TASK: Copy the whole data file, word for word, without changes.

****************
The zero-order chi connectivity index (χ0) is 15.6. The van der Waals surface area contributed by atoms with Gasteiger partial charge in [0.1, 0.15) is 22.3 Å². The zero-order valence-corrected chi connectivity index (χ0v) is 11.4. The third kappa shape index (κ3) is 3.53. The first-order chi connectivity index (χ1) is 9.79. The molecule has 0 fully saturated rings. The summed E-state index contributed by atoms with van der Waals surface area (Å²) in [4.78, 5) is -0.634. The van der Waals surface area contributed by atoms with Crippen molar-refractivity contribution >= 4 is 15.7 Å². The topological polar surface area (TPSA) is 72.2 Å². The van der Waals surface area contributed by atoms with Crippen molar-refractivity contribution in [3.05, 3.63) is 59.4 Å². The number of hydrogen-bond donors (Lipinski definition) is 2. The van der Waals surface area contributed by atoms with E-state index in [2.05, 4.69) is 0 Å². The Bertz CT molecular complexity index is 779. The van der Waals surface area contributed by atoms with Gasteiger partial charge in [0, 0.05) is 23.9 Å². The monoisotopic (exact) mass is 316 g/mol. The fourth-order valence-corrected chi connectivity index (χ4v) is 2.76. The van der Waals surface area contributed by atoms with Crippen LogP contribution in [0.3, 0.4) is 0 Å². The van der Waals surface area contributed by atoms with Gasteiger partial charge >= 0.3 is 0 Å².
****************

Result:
The zero-order chi connectivity index (χ0) is 15.6. The van der Waals surface area contributed by atoms with Gasteiger partial charge in [0.1, 0.15) is 22.3 Å². The zero-order valence-corrected chi connectivity index (χ0v) is 11.4. The third kappa shape index (κ3) is 3.53. The first-order chi connectivity index (χ1) is 9.79. The molecule has 0 fully saturated rings. The summed E-state index contributed by atoms with van der Waals surface area (Å²) in [4.78, 5) is -0.634. The van der Waals surface area contributed by atoms with Crippen molar-refractivity contribution >= 4 is 15.7 Å². The topological polar surface area (TPSA) is 72.2 Å². The van der Waals surface area contributed by atoms with Crippen molar-refractivity contribution in [3.05, 3.63) is 59.4 Å². The number of hydrogen-bond donors (Lipinski definition) is 2. The van der Waals surface area contributed by atoms with E-state index in [2.05, 4.69) is 0 Å². The Bertz CT molecular complexity index is 779. The van der Waals surface area contributed by atoms with Gasteiger partial charge in [0, 0.05) is 23.9 Å². The monoisotopic (exact) mass is 316 g/mol. The fourth-order valence-corrected chi connectivity index (χ4v) is 2.76. The van der Waals surface area contributed by atoms with Crippen LogP contribution in [0.3, 0.4) is 0 Å². The van der Waals surface area contributed by atoms with Gasteiger partial charge >= 0.3 is 0 Å².